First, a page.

UCSF Pests Beware: Ronda Metcalf is on Your Trail


By Robert Hood on April 13, 2021

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Whether you are a portly pigeon or crafty rat, if UC San Francisco Pest Control Program Coordinator Ronda La Che’ Metcalf is on your trail, you’re a dead duck.

“She’s not scared of new challenges,” said UCSF Landscape & Grounds Program Manager, Morgan Vaisset-Fauvel. “You can find her doing rooftop pigeon inspections (as shown above) and crawling into the darkest spaces to inspect rodent activities. She is quick to jump on pest control emergencies and to support our customer’s concerns.”

And while most people would shun crawling in the dark under buildings looking for rats or climbing rooftops to remove pigeons, Metcalf loves the work. “It’s a great field to work in,” she said. “We have such a variety of pests around our UCSF structures.”

This includes American cockroaches, mice, ants, roof rats, raccoons, pigeons, and bed bugs. Roof rats? What is a roof rat? It is a common black rat, also known as a ship rat, that gets its name from its tendency to find shelter in the upper parts of buildings. “These species are usually our friends that we run into,” Metcalf said. “Who knows what will be next, but whatever it is, my team will be ready to respond and eradicate!”

Metcalf didn’t follow a traditional career trajectory. “I spent 13 years at AAA Automobile as a service representative and left as a claims clerical supervisor in 1998,” she said. This was followed by a seven-year stint working as a program coordinator at a San Francisco non-profit providing academic, science, sports, and nutritional programs for students from kindergarten through middle school. When funding for the program ran out, she joined UCSF’s Temporary Employment Program (TEP) where she was assigned to work in Facilities Services under the leadership of Zachary Quan. She became a permanent UCSF employee in October 2006.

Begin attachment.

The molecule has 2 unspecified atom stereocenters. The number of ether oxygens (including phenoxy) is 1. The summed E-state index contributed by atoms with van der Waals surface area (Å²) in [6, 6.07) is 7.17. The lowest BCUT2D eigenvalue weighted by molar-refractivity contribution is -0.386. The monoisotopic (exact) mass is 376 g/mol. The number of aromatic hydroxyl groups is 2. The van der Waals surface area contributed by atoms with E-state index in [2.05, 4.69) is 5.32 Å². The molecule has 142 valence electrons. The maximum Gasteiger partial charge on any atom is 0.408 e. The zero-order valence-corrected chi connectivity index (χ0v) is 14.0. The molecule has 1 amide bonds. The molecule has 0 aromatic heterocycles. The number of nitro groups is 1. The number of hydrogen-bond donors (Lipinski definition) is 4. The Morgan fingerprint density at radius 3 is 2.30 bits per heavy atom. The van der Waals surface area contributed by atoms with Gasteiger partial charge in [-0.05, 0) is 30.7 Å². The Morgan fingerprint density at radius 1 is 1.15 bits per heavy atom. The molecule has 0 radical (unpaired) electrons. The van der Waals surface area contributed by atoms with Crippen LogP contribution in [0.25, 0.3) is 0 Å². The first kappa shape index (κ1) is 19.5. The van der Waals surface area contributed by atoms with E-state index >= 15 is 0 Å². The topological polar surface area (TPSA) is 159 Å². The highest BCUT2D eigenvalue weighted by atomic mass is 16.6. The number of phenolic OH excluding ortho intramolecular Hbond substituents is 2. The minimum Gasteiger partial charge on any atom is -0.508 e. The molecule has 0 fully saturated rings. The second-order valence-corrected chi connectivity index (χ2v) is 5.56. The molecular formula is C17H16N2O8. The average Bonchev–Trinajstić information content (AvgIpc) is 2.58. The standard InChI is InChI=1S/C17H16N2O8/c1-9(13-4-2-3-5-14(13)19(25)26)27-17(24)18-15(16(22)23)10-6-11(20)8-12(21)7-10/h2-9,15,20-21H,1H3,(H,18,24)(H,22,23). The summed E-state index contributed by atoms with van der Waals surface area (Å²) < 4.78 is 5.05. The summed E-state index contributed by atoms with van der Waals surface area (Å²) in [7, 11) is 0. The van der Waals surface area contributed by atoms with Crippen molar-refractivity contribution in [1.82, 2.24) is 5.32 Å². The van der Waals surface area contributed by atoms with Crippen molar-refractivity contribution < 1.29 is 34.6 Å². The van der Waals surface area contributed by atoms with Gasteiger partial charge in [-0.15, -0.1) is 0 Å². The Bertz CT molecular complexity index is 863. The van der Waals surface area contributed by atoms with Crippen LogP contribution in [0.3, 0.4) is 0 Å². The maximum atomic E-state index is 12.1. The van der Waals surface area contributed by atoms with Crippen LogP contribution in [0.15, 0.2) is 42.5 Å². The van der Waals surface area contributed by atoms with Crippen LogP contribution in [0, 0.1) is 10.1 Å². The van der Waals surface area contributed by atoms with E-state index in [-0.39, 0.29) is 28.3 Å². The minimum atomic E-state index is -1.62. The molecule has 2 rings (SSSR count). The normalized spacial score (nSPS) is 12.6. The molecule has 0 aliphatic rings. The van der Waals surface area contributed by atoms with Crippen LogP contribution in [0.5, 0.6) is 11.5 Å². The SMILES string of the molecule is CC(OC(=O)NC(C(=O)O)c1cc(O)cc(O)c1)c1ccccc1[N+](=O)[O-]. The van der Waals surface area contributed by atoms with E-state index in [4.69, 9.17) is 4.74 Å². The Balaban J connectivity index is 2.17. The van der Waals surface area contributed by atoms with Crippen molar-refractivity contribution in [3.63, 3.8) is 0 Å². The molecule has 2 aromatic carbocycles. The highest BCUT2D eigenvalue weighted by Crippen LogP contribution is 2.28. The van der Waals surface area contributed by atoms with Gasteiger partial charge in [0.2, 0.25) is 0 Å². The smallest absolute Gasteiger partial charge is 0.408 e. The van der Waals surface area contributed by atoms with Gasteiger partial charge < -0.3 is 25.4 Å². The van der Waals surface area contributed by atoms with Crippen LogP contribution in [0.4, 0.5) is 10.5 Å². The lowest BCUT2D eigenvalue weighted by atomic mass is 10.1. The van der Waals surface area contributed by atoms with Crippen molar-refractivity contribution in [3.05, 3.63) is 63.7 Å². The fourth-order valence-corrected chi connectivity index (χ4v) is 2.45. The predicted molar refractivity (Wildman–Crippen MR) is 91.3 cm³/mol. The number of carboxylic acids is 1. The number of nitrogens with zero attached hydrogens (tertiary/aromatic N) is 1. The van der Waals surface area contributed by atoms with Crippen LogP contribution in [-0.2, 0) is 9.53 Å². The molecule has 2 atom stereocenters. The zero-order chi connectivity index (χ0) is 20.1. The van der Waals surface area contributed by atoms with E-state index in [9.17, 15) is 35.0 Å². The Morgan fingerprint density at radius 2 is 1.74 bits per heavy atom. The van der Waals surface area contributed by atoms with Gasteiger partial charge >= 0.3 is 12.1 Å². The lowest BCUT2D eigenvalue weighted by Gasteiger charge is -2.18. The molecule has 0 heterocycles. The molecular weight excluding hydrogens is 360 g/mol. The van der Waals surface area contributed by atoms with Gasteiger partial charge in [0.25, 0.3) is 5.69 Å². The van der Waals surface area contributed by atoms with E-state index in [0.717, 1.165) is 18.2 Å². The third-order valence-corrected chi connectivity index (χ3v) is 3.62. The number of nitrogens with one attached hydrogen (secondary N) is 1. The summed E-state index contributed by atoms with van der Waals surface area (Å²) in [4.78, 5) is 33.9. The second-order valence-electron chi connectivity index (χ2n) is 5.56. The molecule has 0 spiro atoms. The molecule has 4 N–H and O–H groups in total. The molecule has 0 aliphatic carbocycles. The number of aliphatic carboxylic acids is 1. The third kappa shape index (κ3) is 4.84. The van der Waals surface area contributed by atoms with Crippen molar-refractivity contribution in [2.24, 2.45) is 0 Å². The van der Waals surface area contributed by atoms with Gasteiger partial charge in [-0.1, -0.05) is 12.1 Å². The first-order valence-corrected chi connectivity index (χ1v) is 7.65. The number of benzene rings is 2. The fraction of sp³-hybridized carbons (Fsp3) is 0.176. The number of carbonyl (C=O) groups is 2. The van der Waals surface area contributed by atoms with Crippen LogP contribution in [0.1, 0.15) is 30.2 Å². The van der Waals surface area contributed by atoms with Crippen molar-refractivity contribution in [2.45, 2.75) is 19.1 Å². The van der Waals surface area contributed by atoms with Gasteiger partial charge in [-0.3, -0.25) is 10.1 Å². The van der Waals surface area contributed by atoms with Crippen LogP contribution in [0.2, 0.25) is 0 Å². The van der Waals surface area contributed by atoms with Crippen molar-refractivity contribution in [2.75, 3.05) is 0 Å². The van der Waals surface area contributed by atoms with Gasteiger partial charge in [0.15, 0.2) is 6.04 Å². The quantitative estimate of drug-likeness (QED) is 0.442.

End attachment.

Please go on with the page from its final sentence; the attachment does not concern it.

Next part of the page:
“What I like about UCSF is the opportunity for growth,” Metcalf said. “Employees are encouraged to cross-train and take external training courses. They are also supported when attending school to obtain degrees.”

In 2014, while working full-time, Metcalf completed two associate degrees and never missed a day of work. “I am very proud of myself. It took a lot of patience, prayer, endurance, and hard work, considering I had just put my only son through college as a single-mother. Together, he and I have a total of five degrees in our home. He has made me very proud. His work ethic is like my own. We work hard, we commit, and remain consistent. We are committed to progress.”

Ronda Metcalf securing a door from pests.In addition to feeling supported while she pursued her education, Metcalf said she was provided opportunities as a woman employee working at Facilities Services. “We are a very diverse bunch,” she said. “We come from different cultures, backgrounds and mindsets. We often see the world differently, but when it comes to working hard and achieving our goals, we come together to meet, share, coordinate, train and advise one another on meeting and setting new goals.”

She said women are working at all levels of Facilities Services. “We run meetings, make decisions on the front line and work in the field,” she said. Metcalf said women in the organization have earned the respect of their male counterparts. “We are here and we have earned a place to shine and make a difference in creating a professional world where men and women can all exist.”

Facilities Services Director Adam Schnirel said Metcalf is an excellent communicator and sets her customers at ease, no matter how nasty their pests. “She works quickly to address issues and explains in basic terms how the problems will be remediated,” he said. “When dealing with pests, many people are not happy to begin with. Ronda provides common sense solutions and makes sure her customers feel safe and comfortable.”